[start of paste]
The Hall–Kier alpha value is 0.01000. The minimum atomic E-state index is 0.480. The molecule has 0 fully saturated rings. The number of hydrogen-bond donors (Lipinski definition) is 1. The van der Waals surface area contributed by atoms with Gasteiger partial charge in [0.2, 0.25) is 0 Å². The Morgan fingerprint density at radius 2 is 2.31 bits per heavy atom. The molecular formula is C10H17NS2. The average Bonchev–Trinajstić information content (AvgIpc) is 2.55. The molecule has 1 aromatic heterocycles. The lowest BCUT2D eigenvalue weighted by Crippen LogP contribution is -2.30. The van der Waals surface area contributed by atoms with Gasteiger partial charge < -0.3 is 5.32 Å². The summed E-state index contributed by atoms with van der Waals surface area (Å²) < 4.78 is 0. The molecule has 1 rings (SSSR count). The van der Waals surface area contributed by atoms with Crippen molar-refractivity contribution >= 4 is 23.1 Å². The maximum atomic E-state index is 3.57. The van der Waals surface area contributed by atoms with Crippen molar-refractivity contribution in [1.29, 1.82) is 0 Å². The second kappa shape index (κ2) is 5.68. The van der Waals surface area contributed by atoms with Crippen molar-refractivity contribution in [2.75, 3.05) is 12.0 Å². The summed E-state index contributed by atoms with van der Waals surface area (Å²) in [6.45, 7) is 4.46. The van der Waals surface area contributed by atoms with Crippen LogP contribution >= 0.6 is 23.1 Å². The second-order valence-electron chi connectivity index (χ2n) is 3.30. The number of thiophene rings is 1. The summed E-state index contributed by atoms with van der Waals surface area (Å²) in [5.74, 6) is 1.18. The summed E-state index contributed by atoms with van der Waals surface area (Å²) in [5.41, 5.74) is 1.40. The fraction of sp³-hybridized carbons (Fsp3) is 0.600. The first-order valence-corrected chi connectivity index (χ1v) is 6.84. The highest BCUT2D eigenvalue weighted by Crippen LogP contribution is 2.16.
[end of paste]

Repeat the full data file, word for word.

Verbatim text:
The Hall–Kier alpha value is 0.01000. The minimum atomic E-state index is 0.480. The molecule has 0 fully saturated rings. The number of hydrogen-bond donors (Lipinski definition) is 1. The van der Waals surface area contributed by atoms with Gasteiger partial charge in [0.2, 0.25) is 0 Å². The Morgan fingerprint density at radius 2 is 2.31 bits per heavy atom. The molecular formula is C10H17NS2. The average Bonchev–Trinajstić information content (AvgIpc) is 2.55. The molecule has 1 aromatic heterocycles. The lowest BCUT2D eigenvalue weighted by Crippen LogP contribution is -2.30. The van der Waals surface area contributed by atoms with Gasteiger partial charge < -0.3 is 5.32 Å². The summed E-state index contributed by atoms with van der Waals surface area (Å²) < 4.78 is 0. The molecule has 1 rings (SSSR count). The van der Waals surface area contributed by atoms with Crippen molar-refractivity contribution >= 4 is 23.1 Å². The maximum atomic E-state index is 3.57. The van der Waals surface area contributed by atoms with Crippen molar-refractivity contribution in [1.29, 1.82) is 0 Å². The second kappa shape index (κ2) is 5.68. The van der Waals surface area contributed by atoms with Crippen molar-refractivity contribution in [2.75, 3.05) is 12.0 Å². The summed E-state index contributed by atoms with van der Waals surface area (Å²) in [6.45, 7) is 4.46. The van der Waals surface area contributed by atoms with Crippen LogP contribution >= 0.6 is 23.1 Å². The second-order valence-electron chi connectivity index (χ2n) is 3.30. The number of thiophene rings is 1. The summed E-state index contributed by atoms with van der Waals surface area (Å²) in [5.74, 6) is 1.18. The summed E-state index contributed by atoms with van der Waals surface area (Å²) in [5.41, 5.74) is 1.40. The fraction of sp³-hybridized carbons (Fsp3) is 0.600. The first-order valence-corrected chi connectivity index (χ1v) is 6.84. The highest BCUT2D eigenvalue weighted by Crippen LogP contribution is 2.16.